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New leader, same old politics

ANOTHER OVER-50 white male wins a powerful position in state government and Massachusetts celebrates diversity.

Congratulations, Salvatore F. DiMasi. It was a pleasure watching you hug the intimacy-phobic Governor Mitt Romney. Italian-Americans are proud of your new title, Speaker of the House, and hope you do well and good in the job.

But DiMasi's ascension is no sign of a dramatic new political age in Massachusetts. DiMasi and Senate President Robert E. Travaglini, now hold the two top positions in the state Legislature. They join longtime state Auditor Joe DeNucci and three-term Mayor Thomas M. Menino, providing a confluence of Massachusetts powerbrokers with vowels at the end of their name. Three Italian-Americans have served as governors -- Foster Furculo, John Volpe, and Paul Cellucci -- but Irish-Americans are the legendary backbone of Massachusetts politics.

This current concentration of Italian-Americans is a coincidence of time and successful political gamesmanship rather than any substantive changing of the face of Massachusetts politics. And the fact that DiMasi and Travaglini hail from overlapping legislative districts illustrates a concentration of power in not just one part of the state -- Boston -- but in one corner of the city -- the first and third Suffolk districts, which include the North End and East Boston.

When it comes to real power, the best female legislators can do is hand over blocs of votes to the male colleagues who ultimately win and then hope they are chosen to be part of his leadership team as a reward. Taking the next step, as in becoming a viable candidate for the Senate presidency, is no more likely for today's women legislators than it was for Patricia McGovern, who headed ways and means during the tenure of William M. Bulger. Despite her loyal and capable service, Bulger's handpicked successor was Thomas F. Birmingham.

During the recent Senate leadership battle, two female senators, Linda Melconian and Marian Walsh, also jockeyed for a chance to replace Birmingham. After helping Travaglini cobble together the votes he needed to win, Melconian believed Travaglini promised to keep her as majority leader. Walsh believed Travaglini wuld appoint her chair of the Way and Means committee. Travaglini replaced Melconian and named Senator Therese Murray as chair of Ways and Means.

Gender and ethnic diversity is slow in coming to Massachusetts elective politics, where Democrats hold much of the power. The congressional delegation is all white and all male. Democrat Shannon O'Brien was the first female to win statewide office in her own right in Massachusetts, but was defeated in a run for governor. Former US Senator Edward W. Brooke, the only person of color that Massachusetts ever sent to Congress, was a Republican. Andrea J. Cabral, the first African-American woman to hold countywide office in Suffolk County and the state's first female sheriff, defeated Boston City Councilor Stephen J. Murphy last month to retain her post. Republican Acting Governor Jane Swift first appointed Cabral to the post to replace Ralph Martin, who is also African-American.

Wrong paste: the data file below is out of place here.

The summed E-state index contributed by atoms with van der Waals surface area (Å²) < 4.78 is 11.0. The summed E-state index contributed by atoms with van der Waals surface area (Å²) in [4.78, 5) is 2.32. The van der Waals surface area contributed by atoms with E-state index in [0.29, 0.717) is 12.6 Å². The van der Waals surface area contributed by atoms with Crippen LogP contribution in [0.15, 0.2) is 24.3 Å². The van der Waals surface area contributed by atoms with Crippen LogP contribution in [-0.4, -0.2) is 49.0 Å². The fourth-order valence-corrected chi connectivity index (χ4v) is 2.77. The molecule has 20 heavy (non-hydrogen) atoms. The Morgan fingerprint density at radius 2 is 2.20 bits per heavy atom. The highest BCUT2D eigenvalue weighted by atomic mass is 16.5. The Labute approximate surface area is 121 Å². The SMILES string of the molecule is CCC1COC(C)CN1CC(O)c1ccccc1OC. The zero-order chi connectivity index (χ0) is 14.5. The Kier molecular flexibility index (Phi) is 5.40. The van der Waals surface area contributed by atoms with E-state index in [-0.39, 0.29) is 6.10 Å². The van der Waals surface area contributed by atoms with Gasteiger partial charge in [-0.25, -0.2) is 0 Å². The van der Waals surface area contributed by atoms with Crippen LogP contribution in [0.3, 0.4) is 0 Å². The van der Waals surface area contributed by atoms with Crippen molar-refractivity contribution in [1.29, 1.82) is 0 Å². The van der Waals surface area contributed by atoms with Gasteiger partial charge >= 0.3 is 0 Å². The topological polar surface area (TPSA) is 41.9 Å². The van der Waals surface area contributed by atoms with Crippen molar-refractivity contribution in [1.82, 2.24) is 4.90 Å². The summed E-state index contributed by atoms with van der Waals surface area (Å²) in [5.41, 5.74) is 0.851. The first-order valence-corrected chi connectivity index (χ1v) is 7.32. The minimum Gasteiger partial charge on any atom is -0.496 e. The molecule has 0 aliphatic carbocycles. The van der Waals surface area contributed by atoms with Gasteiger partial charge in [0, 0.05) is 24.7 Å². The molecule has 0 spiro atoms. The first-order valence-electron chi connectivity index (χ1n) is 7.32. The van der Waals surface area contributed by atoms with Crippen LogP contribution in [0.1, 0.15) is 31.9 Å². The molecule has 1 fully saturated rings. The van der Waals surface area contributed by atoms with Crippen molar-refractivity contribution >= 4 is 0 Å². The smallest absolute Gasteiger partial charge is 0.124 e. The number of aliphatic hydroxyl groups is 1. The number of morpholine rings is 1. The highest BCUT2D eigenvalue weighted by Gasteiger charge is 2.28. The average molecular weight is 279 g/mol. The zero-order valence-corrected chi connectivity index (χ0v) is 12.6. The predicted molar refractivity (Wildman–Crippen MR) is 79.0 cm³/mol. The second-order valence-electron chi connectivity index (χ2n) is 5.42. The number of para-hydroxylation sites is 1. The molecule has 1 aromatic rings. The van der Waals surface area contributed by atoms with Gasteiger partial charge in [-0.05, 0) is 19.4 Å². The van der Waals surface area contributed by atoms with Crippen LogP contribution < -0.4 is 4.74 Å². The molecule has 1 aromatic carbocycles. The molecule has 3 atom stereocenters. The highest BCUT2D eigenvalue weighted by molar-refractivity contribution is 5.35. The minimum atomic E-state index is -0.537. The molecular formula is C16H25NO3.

There are 10 people of color in the Legislature. State Representative Byron Rushing, an African-American, launched a mostly symbolic bid to unseat Thomas M. Finneran as Speaker of the House and garnered 17 votes in 2003. Rushing's showing had little to do with his skin color and everything to do with the entrenched power of the incumbent speaker, who now leaves the speaker's office to DiMasi.

Massachusetts overall population is 84.5 percent white. Change, if it comes, will flow from the urban areas, where demographics show a shifting population. According to the US Census, Boston became a majority minority city only recently, with the nonwhite population outnumbering the white population for the first time in the 2000 Census. Cabral's victory over Murphy in the recent Suffolk County sheriff primary battle is cited as evidence of the new power of Boston's minority vote. With Finneran's resignation, potential candidates emerge to battle for the seat he held for nearly a quarter century in Mattapan, Dorchester, and Milton.

None of this takes away from DiMasi's victory, but call it what it is: a victory, first, for old Massachusetts politics rather than new Boston politics. His ethnicity is a subplot that lends itself to reporting on his tendency to embrace anyone within reach, as well as less positive stereotyping relating to Italian gangsters.

It would be great if DiMasi truly opens up the process and presides over a new era of inclusion in the House. The new speaker can change the feel of legislative politics, but not the face or complexion. Only the voters can do that.

Joan Vennochi's e-mail address is 

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